Many of these funds are organized via crowdfunding sites like GoFundMe (e.g. for the cities of Tucson, Ariz., Seattle, Wash., Chicago, New York, Austin, Texas, Durham, N.C., Pittsburgh, Pa. and Columbus, Ohio, and for the states of Michigan, New Mexico and Oregon). A growing number of cities, including Austin and New York, are maintaining running, open-submission lists of event-industry freelancers in need, including their direct payment info on Venmo, PayPal and similar apps.
Billboard is also maintaining a regularly-updated list of state-by-state resources for music-industry professionals.
Cash advances from music distributors, e-commerce platforms and independent financiers
A quicker option for certain music companies may be to leverage cash-advance offers from a music distributor, e-commerce platform or independent financier, if available.
Music financing firm Sound Royalties launched a dedicated, $20 million fund on Monday to offer qualifying artists no-fee advances on their future recorded-music royalties, without taking copyright ownership. Advances will be issued on a one-year payback term, and can reach up to $25,000 each; applications are open until May 16, 2020 or until the money is depleted, whichever comes first. (Note: The application page says the offer is "only valid for qualified applicants under our standard qualifying/underwriting guidelines," meaning that only individuals who earn at least $5,000 a year in recording royalties are eligible for the no-fee advances.)
Select independent music distributors like TuneCore (which partners with Lyric Financial), CD Baby, Symphonic Distribution, Stem and Amuse, as well as independent startups like The Music Fund, also have cash-advance offers that give qualifying artists and labels an upfront advance on future revenue for a flat, predetermined fee, based on the size of the advance and how long it's expected to take for the artist or label to pay it off.
Since they're structured as advances, none of these distributor-led programs require credit history or collateral, nor do they charge any penalty if artists can't pay off their advance in the allotted time. Still, make sure to read the fine print: The fees on these advances can be as low as 5% and as high as 25% — many times higher than the interest rates on SBA's disaster-relief loans and other, more generalist initiatives.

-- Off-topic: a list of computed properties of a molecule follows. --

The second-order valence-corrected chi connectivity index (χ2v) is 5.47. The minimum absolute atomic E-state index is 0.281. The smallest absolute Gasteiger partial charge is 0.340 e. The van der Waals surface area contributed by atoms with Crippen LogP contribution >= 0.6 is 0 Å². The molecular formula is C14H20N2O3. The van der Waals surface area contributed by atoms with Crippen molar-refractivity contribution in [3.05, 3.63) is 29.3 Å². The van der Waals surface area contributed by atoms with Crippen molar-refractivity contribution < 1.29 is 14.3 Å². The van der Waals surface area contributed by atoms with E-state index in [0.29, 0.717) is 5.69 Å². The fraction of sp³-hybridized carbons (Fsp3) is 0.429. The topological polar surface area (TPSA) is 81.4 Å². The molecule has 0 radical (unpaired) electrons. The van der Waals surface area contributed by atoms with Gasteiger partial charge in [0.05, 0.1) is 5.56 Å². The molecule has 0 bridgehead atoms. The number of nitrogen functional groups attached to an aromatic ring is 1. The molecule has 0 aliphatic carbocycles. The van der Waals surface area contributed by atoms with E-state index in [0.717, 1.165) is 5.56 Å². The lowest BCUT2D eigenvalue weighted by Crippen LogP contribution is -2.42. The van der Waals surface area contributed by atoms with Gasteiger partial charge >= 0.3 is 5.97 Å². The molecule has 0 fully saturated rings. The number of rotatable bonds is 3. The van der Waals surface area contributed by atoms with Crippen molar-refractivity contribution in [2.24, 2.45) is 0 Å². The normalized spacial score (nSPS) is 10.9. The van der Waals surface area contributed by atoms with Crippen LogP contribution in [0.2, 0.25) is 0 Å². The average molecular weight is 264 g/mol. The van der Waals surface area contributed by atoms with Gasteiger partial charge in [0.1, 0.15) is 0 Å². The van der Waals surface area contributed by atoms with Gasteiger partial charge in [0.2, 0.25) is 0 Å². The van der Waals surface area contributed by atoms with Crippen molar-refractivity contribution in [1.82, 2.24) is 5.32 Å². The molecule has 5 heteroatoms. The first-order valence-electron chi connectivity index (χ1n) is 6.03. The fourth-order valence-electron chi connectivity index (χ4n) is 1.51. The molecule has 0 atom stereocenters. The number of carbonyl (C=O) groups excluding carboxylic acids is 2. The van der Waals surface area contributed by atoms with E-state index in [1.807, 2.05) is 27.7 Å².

There may also be some workarounds where you don't have to go directly to your distributor for advances. For instance, if you use DistroKid for music distribution and collect regular royalty payments through PayPal, you may qualify for advances or loans through PayPal's Working Capital or Small Business Loan programs.
Other examples of services outside the music industry that offer cash advances, for a small fee, include Square Capital, Stripe Capital and Shopify Capital — all of which may be accessible for musicians or labels who have an active e-commerce business.
Free or paid livestreaming events
In the wake of ongoing tour and festival cancellations, hundreds of artists, event organizers and brands — from the likes of Charli XCX, Erykah Badu and Code Orange, to Rolling Stone, the Global Citizen Festival and even Chipotle — are bringing live musical performances online.
There are several tools that music companies can draw on to organize and monetize their own virtual events — from platforms like Twitch and Periscope that enable real-time donations from viewers, to newer apps like Moment House and Key that put livestreams behind a ticketed paywall, the same way brick-and-mortar shows traditionally work. (I've compiled a free Virtual Music Events Directory that includes a list of several dozen tools that artists and other industry professionals can use to host either free or paid livestreamed events online, using either video or audio.)